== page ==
Page:Popular Science Monthly Volume 83.djvu/101

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97
LESTER F. WARD AS SOCIOLOGIST

LESTER F. WARD AS SOCIOLOGIST
By Professor E. A. ROSS.
UNIVERSITY OF WISCONSIN

THE late Lester F. Ward was a many-sided man and his fifty productive years brought forth a great number of contributions to botany, paleobotany, geology, psychology and anthropology. For a long time as paleobotanist of the U. S. Geological Survey he led as it were a double intellectual life, devoting his office hours to fossil plants and his spare time to the sciences relating to man. lie had two reading publics, two groups of scientific acquaintances, two sets of correspondence. When traveling about in Europe one day he might hear his own contributions discussed in a university seminar on sociology, while the next day he would be the guest of an Italian count who knew nothing of his sociological writing but loved him as a brother naturalist. Toward the latter part of his life, however, sociology engrossed his energies and it is as sociologist that he will be known to the future.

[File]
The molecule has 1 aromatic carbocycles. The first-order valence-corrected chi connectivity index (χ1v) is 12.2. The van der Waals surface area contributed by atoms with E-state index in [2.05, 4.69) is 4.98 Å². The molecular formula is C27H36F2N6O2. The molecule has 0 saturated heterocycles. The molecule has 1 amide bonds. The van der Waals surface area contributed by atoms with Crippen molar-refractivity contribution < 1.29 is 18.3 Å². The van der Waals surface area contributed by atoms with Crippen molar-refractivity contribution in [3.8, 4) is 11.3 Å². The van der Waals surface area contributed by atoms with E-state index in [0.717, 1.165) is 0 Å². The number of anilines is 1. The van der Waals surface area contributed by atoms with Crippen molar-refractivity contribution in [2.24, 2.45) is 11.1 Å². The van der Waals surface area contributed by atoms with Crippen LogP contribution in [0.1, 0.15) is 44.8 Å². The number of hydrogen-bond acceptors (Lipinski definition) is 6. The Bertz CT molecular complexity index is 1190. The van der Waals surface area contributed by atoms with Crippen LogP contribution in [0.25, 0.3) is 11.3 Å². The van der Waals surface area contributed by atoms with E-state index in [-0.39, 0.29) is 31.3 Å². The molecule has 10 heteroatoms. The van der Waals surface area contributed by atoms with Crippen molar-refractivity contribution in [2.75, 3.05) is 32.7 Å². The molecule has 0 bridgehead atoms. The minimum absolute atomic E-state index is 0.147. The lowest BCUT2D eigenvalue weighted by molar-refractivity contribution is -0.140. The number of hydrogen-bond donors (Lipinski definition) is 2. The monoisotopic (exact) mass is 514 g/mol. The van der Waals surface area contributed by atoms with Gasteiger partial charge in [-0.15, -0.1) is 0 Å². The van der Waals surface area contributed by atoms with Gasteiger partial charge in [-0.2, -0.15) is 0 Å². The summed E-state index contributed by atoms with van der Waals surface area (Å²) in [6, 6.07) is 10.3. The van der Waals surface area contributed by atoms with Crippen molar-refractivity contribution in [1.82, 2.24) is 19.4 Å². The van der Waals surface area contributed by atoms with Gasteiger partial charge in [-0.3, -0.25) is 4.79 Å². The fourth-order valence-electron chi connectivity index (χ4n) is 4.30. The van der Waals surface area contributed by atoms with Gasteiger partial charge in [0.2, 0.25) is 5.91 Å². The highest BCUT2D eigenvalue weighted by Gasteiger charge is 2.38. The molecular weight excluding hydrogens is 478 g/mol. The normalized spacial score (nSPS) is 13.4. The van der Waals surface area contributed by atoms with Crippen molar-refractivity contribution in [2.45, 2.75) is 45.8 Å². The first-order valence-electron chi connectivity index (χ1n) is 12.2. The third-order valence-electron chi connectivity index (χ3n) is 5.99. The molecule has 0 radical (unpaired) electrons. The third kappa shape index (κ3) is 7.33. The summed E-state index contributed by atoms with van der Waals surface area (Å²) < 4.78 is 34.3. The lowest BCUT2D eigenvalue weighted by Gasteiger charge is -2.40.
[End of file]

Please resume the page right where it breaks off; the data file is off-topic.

Thirty years ago when Dr. Ward made his debut with his monumental "Dynamic Sociology," the influence of Spencer was completely dominant save among the handful of socialists. Social evolutionism insisted that the improvement of society must of necessity be slow. No factors could be relied on for the promotion of progress save the blind forces which had brought mankind out of prehistoric savagery. The state, being in origin and spirit coercive, could do nothing to accelerate progress, although by ill-advised intermeddling it could do much to hinder it. Beyond protecting life and property the state should keep its hands off.

Ward was the first who, digging as deep as Spencer and basing himself with equal confidence upon modern science, built up a totally different social philosophy. He rejected the dogma of the superiority of the "natural" and insisted that human progress is a matter of art, is "artificial." There is always an artificial which, from man's point of view, is better than the natural. Instead of "Back to nature!" the cry ought to be "Forward to art!" The social progress we have had has come about by the haphazard contributions of a small number of originative individuals; but the rate of movement can be enormously accelerated provided society intelligently sets about it.

The state has been coercive, but it is fit for higher purposes. We are still in the stone age of politics. It is practicable gradually to mould government into an instrument of collective intelligence. War, oppression